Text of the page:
In general, a diet high in animal protein will have a high acid load. However, it has been shown that a low acid load can also be achieved by replacing nutrient-poor, energy- dense foods with a higher intake of vegetables and fruit without any great restriction on protein. Increasing the amount of vegetables and fruit in our diets, (which is also how we reduce the acid load), will improve the ratio of potassium to sodium which has been shown to lower blood pressure and improve heart health.
At Healthy Food Guide, we’re not big fans of fad diets. We believe in healthy dietary patterns and making small but significant changes to improve our diets as needed. The alkaline diets often come with long lists grading the acidity or alkalinity of many different foods. It’s worth noting there are discrepancies between different food lists that have been published. This puts the focus on the small picture rather than the big picture. And it doesn’t sound like much fun, either!
We recommend going back to the big picture. The acid-alkaline balance is just one more example of why increasing the proportion of vegetables and fruit in our diets is good for us. Just keep in mind the ideal plate — with half holding our portions of protein and carbohydrates, and the other half piled with low-energy vegetables — and we’ll be on the right track.
Did you know?
The pH in our bodies varies:
- While our blood is slightly alkaline, the pH in our stomach ranges from 1.35 to 3.5. This acidic environment helps digestion as well as protecting us from microbes.
- Our skin is also acidic (pH 4-6.5) to provide a protective barrier to the environment against microbial overgrowth.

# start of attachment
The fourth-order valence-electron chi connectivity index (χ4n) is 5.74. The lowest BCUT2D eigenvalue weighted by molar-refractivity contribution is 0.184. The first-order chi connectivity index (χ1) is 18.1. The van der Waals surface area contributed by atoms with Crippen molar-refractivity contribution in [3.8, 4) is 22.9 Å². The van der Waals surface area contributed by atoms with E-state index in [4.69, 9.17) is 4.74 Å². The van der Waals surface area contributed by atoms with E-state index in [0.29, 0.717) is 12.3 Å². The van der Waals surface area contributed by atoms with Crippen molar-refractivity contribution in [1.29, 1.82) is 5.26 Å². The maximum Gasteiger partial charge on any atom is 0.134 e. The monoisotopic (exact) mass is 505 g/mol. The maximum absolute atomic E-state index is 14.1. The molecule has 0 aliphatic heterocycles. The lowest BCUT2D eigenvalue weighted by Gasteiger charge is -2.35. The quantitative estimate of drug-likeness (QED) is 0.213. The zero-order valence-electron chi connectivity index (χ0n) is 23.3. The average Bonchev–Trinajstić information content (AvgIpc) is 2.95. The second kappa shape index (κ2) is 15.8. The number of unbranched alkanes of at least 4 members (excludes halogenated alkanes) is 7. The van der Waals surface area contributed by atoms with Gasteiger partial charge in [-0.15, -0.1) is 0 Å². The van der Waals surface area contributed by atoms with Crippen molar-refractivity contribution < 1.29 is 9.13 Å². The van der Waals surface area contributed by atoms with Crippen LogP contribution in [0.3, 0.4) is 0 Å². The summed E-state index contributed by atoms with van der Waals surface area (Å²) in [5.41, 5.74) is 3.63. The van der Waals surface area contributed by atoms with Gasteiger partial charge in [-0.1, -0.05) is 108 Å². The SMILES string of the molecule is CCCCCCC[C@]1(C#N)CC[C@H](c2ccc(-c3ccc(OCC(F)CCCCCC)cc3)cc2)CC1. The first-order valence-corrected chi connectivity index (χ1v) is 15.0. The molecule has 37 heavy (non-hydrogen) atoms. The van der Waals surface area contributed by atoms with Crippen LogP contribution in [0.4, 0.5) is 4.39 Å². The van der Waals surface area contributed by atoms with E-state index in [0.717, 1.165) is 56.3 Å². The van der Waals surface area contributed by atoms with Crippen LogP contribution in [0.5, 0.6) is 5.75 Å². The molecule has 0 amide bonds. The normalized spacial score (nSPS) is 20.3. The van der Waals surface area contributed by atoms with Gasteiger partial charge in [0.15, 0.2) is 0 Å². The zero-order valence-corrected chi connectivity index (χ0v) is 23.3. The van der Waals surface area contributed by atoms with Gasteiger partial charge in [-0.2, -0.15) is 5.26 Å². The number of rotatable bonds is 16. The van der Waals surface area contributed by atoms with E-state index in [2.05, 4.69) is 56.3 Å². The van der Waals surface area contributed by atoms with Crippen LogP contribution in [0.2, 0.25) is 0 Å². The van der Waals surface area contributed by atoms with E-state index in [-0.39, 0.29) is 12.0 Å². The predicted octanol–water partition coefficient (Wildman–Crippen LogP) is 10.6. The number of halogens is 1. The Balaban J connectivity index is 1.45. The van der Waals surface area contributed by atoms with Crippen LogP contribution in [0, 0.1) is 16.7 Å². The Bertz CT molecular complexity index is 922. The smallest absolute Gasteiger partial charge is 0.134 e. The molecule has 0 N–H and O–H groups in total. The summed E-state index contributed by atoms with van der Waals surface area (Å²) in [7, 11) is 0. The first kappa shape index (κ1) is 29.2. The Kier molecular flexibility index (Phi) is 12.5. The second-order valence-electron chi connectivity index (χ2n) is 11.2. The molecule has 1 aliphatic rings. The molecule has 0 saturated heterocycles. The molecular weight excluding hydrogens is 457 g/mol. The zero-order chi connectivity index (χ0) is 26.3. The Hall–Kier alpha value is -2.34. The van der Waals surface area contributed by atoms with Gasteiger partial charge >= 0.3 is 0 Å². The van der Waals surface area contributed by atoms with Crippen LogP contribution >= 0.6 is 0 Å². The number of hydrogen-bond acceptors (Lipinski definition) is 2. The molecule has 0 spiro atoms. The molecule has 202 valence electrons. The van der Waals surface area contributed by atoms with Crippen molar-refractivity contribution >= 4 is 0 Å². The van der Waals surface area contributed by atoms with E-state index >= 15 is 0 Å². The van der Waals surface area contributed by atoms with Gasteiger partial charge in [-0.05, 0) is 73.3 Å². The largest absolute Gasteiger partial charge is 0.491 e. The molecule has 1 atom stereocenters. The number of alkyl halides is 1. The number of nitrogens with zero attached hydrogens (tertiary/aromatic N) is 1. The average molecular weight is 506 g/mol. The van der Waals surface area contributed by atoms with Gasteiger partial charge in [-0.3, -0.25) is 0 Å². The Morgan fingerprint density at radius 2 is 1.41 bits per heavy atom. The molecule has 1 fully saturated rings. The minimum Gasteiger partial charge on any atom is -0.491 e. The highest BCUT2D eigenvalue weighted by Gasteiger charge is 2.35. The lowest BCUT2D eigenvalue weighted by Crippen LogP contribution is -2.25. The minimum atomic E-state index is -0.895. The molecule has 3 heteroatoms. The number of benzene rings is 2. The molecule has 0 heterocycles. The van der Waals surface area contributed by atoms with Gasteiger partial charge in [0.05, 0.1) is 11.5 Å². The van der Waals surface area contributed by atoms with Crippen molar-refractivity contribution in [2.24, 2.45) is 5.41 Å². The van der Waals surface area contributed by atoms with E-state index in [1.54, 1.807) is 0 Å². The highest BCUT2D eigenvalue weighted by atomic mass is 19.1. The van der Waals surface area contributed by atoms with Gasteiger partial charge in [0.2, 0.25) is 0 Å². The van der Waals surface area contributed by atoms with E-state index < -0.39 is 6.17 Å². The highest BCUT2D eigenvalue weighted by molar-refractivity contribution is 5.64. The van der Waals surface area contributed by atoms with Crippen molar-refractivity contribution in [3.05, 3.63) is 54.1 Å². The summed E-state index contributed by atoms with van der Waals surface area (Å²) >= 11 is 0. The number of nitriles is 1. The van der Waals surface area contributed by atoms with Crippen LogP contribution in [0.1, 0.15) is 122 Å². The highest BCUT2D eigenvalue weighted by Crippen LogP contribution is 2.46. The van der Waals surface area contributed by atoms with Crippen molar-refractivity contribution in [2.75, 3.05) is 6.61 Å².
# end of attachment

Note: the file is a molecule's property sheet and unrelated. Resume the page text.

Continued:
- Our urine varies from acid to alkaline depending on what needs to be excreted to maintain our inner balance.
Article sources and references
- Aburto NJ et al. 2013. Effect of increased potassium intake on cardiovascular risk factors and disease: systematic review and meta-analyses. BMJ 346:f1378https://www.ncbi.nlm.nih.gov/pubmed/23558164
- Bushinksy DA. 2001. Acid-base imbalance and the skeleton. European Journal of Clinical Nutrition 40:238-44https://www.nature.com/ejcn/
- Chen W & Abramowitz MK. 2014 Metabolic acidosis and the progression of chronic kidney disease. BMC Nephrology 15:55https://www.ncbi.nlm.nih.gov/pubmed/24708763
- Cordain L et al. 2005. Origins and evolution of the Western diet: health implications for the 21st century. American Journal of Clinical Nutrition 81:341-54https://www.ncbi.nlm.nih.gov/pubmed/15699220
- Edwards M et al. 1999. Buffering capacities of soft drinks: the potential influence on dental erosion. Journal of Oral Rehabilitation 26:923-7https://www.ncbi.nlm.nih.gov/pubmed/10620154
- Gunn CA et al 2013. Increasing fruits and vegetables in midlife women: a feasibility study. Nutrition Research 33: 543-51https://www.ncbi.nlm.nih.gov/pmc/articles/PMC3552690/
- National Kidney and Urological Diseases Information Clearing House. Renal tubular acidosis http://kidney.niddk. nih.gov/kudiseases/pubs/tubularacidosis/ Accessed August 2014https://www.niddk.nih.gov/health-information/kidney-disease/renal-tubular-acidosis
- Schwalfenberg GK. 2012. The alkaline diet: Is there evidence that an alkaline pH diet benefits health? Journal of Environmental and Public Health Article ID 727630https://www.ncbi.nlm.nih.gov/pmc/articles/PMC3195546/
- Scialla JJ & Anderson CA. 2013. Dietary acid load: A novel nutritional target in chronic kidney disease? Advances in Chronic Kidney Disease 20:141-9https://www.ncbi.nlm.nih.gov/pubmed/23439373
- Wynn E. et al. 2009. Alkaline mineral water lowers bone resorption even in calcium sufficiency: alkaline mineral water and bone metabolism. Bone 44:120-4https://www.ncbi.nlm.nih.gov/pubmed/18926940